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Alvarez defended charging the recanting witness, however, insisting that her “office does not take the decision to charge a perjury case lightly and this charge is brought in only very limited circumstances,” according to the Sun-Times.

The case of officers Allyson Bogdalek and Dominick Catinella, the two officers Alvarez refused to charge, apparently didn't qualify.

As for Johnson, he pleaded guilty. His 30-month sentence was later commuted by former Gov. Pat Quinn.

* * *

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It is hard to find a defense or civil rights lawyer in Chicago who describes police lying as anything but routine. The lies are common in cases both ordinary and extraordinary, they say, and are made with the understanding that they can do so with impunity.

Indeed, one potential false statement that is now getting renewed attention involves Jason Van Dyke, the officer who killed Laquan McDonald. Van Dyke, it turns out, played an improper role in gathering information about a suspicious 2005 police shooting that killed a man named Emmanuel Lopez.

In April 2008, more than seven months before Alvarez took office, Van Dyke admitted in a deposition that he had hand-copied into a police report a typewritten account of the shooting incident provided to him by a detective. He was supposed to prepare it, of course, based on information he had gathered on his own.

Van Dyke, however, explained it as “just easier to do it that way instead of me asking, asking, asking, and have him answering, answering, answering.”

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According to Terry Ekl, a lawyer suing the city on behalf of the Lopez family, “the facts of this case clearly show an attempted cover-up by the Chicago Police Department. In my opinion this is consistent with the way the department investigates the officer involved shootings.”

Van Dyke stated that he did not remember the identity of the detective who passed him the account. But he conceded it was unusual: he had never, he admitted, cut and pasted a police report before.

The police account that Van Dyke cut and pasted, according to the Tribune, is less than satisfying. For one, police stated that Officer Brian Rovano was pinned under Lopez's car when he fired his gun. Curiously, the only one of Rovano's bullets that hit Lopez was shown to have entered his back at a downward angle. And tire marks found on Rovano's pants that were supposed to prove that he was underneath the car? In reality, the Lopez family claims, the marks were demonstrably made by rolling a detached wheel over pants with no leg inside them.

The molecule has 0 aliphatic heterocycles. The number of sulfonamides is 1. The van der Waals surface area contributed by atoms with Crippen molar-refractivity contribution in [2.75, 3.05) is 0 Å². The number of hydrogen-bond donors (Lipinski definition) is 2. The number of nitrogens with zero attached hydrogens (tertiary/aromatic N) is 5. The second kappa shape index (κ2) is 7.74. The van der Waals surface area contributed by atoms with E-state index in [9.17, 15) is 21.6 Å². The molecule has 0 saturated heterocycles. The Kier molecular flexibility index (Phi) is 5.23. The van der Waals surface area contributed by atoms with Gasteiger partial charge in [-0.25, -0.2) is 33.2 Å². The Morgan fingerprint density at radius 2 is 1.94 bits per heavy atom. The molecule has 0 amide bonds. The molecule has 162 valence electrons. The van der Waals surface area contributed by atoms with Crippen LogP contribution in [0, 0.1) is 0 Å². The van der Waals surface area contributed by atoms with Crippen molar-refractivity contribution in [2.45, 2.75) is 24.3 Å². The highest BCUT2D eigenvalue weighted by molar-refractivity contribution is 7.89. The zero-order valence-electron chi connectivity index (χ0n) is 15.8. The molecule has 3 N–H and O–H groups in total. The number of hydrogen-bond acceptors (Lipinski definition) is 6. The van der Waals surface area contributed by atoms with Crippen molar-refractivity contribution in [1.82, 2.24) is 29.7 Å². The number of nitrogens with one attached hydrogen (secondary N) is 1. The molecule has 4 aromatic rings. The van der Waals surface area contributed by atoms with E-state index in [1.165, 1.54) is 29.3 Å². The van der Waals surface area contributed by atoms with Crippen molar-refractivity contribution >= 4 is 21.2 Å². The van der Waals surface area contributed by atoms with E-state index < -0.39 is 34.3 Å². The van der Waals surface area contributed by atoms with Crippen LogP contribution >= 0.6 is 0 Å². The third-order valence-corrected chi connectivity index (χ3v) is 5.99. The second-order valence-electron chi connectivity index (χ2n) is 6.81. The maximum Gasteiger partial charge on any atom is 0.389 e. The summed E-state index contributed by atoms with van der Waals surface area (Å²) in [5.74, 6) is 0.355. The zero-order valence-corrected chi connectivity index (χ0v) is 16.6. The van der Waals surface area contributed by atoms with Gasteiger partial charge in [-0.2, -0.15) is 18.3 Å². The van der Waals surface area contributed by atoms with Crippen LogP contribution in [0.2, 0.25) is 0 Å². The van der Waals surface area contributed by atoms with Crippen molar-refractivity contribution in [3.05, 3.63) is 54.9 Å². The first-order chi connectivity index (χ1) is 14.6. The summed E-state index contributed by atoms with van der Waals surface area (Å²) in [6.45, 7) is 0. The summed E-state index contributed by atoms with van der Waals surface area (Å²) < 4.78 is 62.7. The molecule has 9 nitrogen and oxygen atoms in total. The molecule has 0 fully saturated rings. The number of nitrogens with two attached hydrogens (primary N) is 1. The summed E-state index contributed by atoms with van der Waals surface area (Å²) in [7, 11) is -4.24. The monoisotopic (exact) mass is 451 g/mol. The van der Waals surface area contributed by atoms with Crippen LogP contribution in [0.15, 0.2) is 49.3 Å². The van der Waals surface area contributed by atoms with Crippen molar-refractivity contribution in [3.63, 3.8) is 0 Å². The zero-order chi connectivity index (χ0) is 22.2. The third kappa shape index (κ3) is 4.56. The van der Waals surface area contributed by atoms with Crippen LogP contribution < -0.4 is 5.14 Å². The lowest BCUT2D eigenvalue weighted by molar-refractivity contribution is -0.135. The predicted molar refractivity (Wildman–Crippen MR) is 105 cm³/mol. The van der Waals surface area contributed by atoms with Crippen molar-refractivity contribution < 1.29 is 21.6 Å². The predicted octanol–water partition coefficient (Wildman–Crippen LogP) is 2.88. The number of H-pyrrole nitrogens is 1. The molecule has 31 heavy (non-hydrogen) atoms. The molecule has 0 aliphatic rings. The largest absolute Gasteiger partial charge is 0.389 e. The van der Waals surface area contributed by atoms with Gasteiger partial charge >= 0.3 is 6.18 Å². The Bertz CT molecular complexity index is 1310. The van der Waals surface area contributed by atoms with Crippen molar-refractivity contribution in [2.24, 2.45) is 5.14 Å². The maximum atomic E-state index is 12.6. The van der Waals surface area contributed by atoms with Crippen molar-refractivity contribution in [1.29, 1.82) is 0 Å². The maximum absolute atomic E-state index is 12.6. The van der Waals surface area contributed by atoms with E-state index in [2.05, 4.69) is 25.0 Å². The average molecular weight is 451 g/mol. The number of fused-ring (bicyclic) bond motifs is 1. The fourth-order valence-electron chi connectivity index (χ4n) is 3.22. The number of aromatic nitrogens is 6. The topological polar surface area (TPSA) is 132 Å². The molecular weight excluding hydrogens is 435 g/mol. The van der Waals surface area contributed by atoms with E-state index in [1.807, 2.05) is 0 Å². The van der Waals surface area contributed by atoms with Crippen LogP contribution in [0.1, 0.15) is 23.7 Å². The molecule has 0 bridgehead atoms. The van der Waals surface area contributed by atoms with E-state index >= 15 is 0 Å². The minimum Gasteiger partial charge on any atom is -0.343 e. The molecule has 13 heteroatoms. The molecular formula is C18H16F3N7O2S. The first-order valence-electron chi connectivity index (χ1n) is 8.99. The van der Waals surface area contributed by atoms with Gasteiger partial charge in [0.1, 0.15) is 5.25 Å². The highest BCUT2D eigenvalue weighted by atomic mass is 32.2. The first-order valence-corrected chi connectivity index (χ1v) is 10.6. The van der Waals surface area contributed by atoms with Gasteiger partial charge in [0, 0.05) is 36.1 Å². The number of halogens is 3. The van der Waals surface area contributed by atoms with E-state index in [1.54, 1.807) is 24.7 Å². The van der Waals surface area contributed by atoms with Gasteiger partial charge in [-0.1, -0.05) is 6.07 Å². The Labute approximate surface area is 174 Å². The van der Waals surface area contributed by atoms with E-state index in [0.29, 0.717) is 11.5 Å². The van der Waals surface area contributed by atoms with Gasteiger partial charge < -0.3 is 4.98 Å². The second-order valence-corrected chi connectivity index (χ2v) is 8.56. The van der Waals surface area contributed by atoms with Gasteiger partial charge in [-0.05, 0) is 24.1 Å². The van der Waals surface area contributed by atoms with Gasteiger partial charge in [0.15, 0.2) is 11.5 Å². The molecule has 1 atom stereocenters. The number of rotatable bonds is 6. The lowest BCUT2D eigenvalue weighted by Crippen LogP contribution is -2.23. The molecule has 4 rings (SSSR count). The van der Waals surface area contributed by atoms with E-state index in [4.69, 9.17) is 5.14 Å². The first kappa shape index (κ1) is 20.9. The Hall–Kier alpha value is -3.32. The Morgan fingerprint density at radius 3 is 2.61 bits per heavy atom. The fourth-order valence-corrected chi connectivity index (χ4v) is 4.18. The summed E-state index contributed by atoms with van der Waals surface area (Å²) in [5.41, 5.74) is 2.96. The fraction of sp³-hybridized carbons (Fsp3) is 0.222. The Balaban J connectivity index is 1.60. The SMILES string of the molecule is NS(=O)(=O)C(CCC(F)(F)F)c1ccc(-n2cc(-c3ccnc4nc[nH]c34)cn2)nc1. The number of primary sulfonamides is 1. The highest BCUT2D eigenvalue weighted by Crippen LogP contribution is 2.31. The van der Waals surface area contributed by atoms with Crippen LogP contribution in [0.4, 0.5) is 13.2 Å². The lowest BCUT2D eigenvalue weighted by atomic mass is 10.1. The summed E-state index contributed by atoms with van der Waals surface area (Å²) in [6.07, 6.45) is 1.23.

Was Lopez, a 23-year old janitor, really trying to run Rovano over with his car? Or was that, as the Lopez family maintains, a fake story made up to justify executing him in a hail of 16 bullets?

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Van Dyke's cut-and-paste response to Lopez killing is further evidence, says Ekl, that officers typically fabricate stories after police shootings to protect themselves and their colleagues.

“He was supposed to interview the officers involved in the shooting and then prepare a police report which reflected what he was told,” emails Ekl. “Instead he did not interview anyone and was told by some unknown officer what to put in his report.”

Ekl says that it is unclear whether the State's Attorney's Office ever looked into Van Dyke's role. Alvarez's office, after promising to respond to Salon questions, failed to do so despite multiple requests. “I can tell you that we cooperated in giving them everything that we had about the case,” says Ekl. “So it is likely that they had the transcript of Van Dyke's deposition.”

If Van Dyke was disciplined for his conduct, Ekl, a former prosecutor, never heard about it.

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These failures to discipline or prosecute police for misconduct, say civil rights lawyers, sends a message that misconduct is okay. It also results in keeping officers who show a propensity for problem behavior, like Van Dyke, on the street. McDonald's killing shows how dangerous that can be.

* * *

Last month, Mayor Rahm Emanuel made an emotional promise to crack down on police lying.

“This problem is sometimes referred to as the Thin Blue Line," Emanuel said, according to his prepared remarks to aldermen. "Other times it is referred to as the code of silence. It is the tendency to ignore, deny or in some cases cover up the bad actions of a colleague or colleagues. No officer should be allowed to behave as if they are above the law just because they are responsible for upholding the law. Permitting and protecting even the smallest acts of abuse by a tiny fraction of our officers leads to a culture where extreme acts of abuse are more likely, just like what happened to Laquan McDonald."

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Emanuel, whose office has not responded to repeated requests for comment, has not yet proposed any concrete ideas on how to do so.

Police lying, according to Chicago civil rights lawyers, is not just a matter of covering up for fellow officers' excessive use of force, but part and parcel of how day-to-day policing and prosecution takes place. And concern over official complicity in police perjury dates back long before Alvarez's tenure began in December 2008.

One telling case took place in 2004, when Eric Olsen and another officer in the Department's now-shuttered Special Operations Section claimed that police found a bag of cocaine on Raymundo Martinez outside the Southwest Side bar Caballo's. But a video, according to a 2007 Tribune article, portrayed something entirely different: More than two dozen officers had raided the bar, wantonly searching patrons.

Seven months later, according to the Tribune, a prosecutor viewed the video and moved to throw out the charges.